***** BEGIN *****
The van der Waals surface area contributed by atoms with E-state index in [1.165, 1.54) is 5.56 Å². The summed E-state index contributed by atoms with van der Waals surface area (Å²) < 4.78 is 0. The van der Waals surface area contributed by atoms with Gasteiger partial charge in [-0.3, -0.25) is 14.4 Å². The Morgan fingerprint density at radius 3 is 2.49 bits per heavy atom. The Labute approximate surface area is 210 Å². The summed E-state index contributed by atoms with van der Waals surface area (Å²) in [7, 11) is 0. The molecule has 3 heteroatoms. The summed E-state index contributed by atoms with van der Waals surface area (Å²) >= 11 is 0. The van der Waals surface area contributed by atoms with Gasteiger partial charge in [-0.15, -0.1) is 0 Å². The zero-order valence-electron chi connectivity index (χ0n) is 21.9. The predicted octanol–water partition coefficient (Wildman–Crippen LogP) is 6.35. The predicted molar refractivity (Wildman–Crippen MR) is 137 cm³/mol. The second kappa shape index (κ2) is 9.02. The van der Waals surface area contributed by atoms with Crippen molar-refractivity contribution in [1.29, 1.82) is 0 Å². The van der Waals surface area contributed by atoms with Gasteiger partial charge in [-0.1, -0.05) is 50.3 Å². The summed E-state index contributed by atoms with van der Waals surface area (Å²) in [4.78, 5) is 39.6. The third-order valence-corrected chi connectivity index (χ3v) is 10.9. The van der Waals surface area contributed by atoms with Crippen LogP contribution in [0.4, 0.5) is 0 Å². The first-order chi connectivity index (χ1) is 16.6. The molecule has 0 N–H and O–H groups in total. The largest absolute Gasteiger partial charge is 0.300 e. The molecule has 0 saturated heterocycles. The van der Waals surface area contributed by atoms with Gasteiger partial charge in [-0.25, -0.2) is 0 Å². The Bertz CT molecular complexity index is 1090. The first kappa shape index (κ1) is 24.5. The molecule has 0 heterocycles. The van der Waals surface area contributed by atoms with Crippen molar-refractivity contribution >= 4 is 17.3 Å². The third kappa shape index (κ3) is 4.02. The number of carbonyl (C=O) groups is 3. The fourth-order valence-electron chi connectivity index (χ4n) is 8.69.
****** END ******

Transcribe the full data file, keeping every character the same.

The van der Waals surface area contributed by atoms with E-state index in [1.165, 1.54) is 5.56 Å². The summed E-state index contributed by atoms with van der Waals surface area (Å²) < 4.78 is 0. The van der Waals surface area contributed by atoms with Gasteiger partial charge in [-0.3, -0.25) is 14.4 Å². The Morgan fingerprint density at radius 3 is 2.49 bits per heavy atom. The Labute approximate surface area is 210 Å². The summed E-state index contributed by atoms with van der Waals surface area (Å²) in [7, 11) is 0. The molecule has 3 heteroatoms. The summed E-state index contributed by atoms with van der Waals surface area (Å²) >= 11 is 0. The van der Waals surface area contributed by atoms with Gasteiger partial charge in [-0.15, -0.1) is 0 Å². The zero-order valence-electron chi connectivity index (χ0n) is 21.9. The predicted octanol–water partition coefficient (Wildman–Crippen LogP) is 6.35. The predicted molar refractivity (Wildman–Crippen MR) is 137 cm³/mol. The second kappa shape index (κ2) is 9.02. The van der Waals surface area contributed by atoms with Crippen molar-refractivity contribution in [1.29, 1.82) is 0 Å². The van der Waals surface area contributed by atoms with Gasteiger partial charge in [-0.1, -0.05) is 50.3 Å². The summed E-state index contributed by atoms with van der Waals surface area (Å²) in [4.78, 5) is 39.6. The third-order valence-corrected chi connectivity index (χ3v) is 10.9. The van der Waals surface area contributed by atoms with Crippen LogP contribution in [0.4, 0.5) is 0 Å². The first-order chi connectivity index (χ1) is 16.6. The molecule has 0 N–H and O–H groups in total. The largest absolute Gasteiger partial charge is 0.300 e. The molecule has 0 saturated heterocycles. The van der Waals surface area contributed by atoms with Gasteiger partial charge in [-0.25, -0.2) is 0 Å². The Bertz CT molecular complexity index is 1090. The first kappa shape index (κ1) is 24.5. The molecule has 0 heterocycles. The van der Waals surface area contributed by atoms with Crippen molar-refractivity contribution >= 4 is 17.3 Å². The third kappa shape index (κ3) is 4.02. The number of carbonyl (C=O) groups is 3. The fourth-order valence-electron chi connectivity index (χ4n) is 8.69.